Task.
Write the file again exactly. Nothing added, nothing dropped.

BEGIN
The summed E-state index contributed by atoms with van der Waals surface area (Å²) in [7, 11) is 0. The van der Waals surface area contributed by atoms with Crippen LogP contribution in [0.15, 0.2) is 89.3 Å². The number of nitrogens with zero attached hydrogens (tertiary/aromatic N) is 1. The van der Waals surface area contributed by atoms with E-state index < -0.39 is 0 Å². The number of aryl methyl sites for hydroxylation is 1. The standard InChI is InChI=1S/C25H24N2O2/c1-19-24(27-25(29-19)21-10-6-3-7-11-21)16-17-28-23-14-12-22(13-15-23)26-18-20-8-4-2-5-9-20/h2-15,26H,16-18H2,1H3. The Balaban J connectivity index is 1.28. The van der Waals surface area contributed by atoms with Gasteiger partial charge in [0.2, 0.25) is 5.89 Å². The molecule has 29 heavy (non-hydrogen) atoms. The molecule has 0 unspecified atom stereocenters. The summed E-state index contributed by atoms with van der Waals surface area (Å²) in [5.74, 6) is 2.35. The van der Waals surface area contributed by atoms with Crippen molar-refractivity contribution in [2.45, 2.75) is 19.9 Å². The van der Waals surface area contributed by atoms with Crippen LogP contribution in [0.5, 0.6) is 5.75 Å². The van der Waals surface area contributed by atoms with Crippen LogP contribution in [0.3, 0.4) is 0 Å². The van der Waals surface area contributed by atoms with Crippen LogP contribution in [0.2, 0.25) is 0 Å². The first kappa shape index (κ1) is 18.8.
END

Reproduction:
The summed E-state index contributed by atoms with van der Waals surface area (Å²) in [7, 11) is 0. The van der Waals surface area contributed by atoms with Crippen LogP contribution in [0.15, 0.2) is 89.3 Å². The number of nitrogens with zero attached hydrogens (tertiary/aromatic N) is 1. The van der Waals surface area contributed by atoms with E-state index < -0.39 is 0 Å². The number of aryl methyl sites for hydroxylation is 1. The standard InChI is InChI=1S/C25H24N2O2/c1-19-24(27-25(29-19)21-10-6-3-7-11-21)16-17-28-23-14-12-22(13-15-23)26-18-20-8-4-2-5-9-20/h2-15,26H,16-18H2,1H3. The Balaban J connectivity index is 1.28. The van der Waals surface area contributed by atoms with Gasteiger partial charge in [0.2, 0.25) is 5.89 Å². The molecule has 29 heavy (non-hydrogen) atoms. The molecule has 0 unspecified atom stereocenters. The summed E-state index contributed by atoms with van der Waals surface area (Å²) in [5.74, 6) is 2.35. The van der Waals surface area contributed by atoms with Crippen molar-refractivity contribution in [2.45, 2.75) is 19.9 Å². The van der Waals surface area contributed by atoms with Crippen LogP contribution in [0.5, 0.6) is 5.75 Å². The van der Waals surface area contributed by atoms with Crippen LogP contribution in [0.3, 0.4) is 0 Å². The van der Waals surface area contributed by atoms with Crippen LogP contribution in [0.2, 0.25) is 0 Å². The first kappa shape index (κ1) is 18.8.